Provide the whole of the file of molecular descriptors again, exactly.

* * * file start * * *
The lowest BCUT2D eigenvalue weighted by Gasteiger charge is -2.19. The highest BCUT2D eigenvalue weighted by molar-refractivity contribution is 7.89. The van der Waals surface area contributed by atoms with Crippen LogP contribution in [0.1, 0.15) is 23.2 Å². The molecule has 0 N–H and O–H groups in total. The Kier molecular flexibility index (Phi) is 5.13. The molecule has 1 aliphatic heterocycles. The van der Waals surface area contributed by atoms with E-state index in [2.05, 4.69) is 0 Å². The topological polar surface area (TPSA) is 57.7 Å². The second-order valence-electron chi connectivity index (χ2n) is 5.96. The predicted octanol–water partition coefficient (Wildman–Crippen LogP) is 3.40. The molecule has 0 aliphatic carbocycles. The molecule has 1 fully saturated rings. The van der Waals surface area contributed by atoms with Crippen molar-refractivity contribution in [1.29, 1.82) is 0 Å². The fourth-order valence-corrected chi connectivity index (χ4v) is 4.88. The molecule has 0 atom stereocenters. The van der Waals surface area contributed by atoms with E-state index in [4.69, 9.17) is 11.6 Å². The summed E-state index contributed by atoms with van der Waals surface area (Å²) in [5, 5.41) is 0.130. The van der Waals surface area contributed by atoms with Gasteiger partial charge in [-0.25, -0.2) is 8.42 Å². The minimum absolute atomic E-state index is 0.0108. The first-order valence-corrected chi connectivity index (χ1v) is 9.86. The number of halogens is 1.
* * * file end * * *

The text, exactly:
The lowest BCUT2D eigenvalue weighted by Gasteiger charge is -2.19. The highest BCUT2D eigenvalue weighted by molar-refractivity contribution is 7.89. The van der Waals surface area contributed by atoms with Crippen LogP contribution in [0.1, 0.15) is 23.2 Å². The molecule has 0 N–H and O–H groups in total. The Kier molecular flexibility index (Phi) is 5.13. The molecule has 1 aliphatic heterocycles. The van der Waals surface area contributed by atoms with E-state index in [2.05, 4.69) is 0 Å². The topological polar surface area (TPSA) is 57.7 Å². The second-order valence-electron chi connectivity index (χ2n) is 5.96. The predicted octanol–water partition coefficient (Wildman–Crippen LogP) is 3.40. The molecule has 0 aliphatic carbocycles. The molecule has 1 fully saturated rings. The van der Waals surface area contributed by atoms with Crippen molar-refractivity contribution in [1.29, 1.82) is 0 Å². The fourth-order valence-corrected chi connectivity index (χ4v) is 4.88. The molecule has 0 atom stereocenters. The van der Waals surface area contributed by atoms with E-state index in [4.69, 9.17) is 11.6 Å². The summed E-state index contributed by atoms with van der Waals surface area (Å²) in [5, 5.41) is 0.130. The van der Waals surface area contributed by atoms with Gasteiger partial charge in [-0.25, -0.2) is 8.42 Å². The minimum absolute atomic E-state index is 0.0108. The first-order valence-corrected chi connectivity index (χ1v) is 9.86. The number of halogens is 1.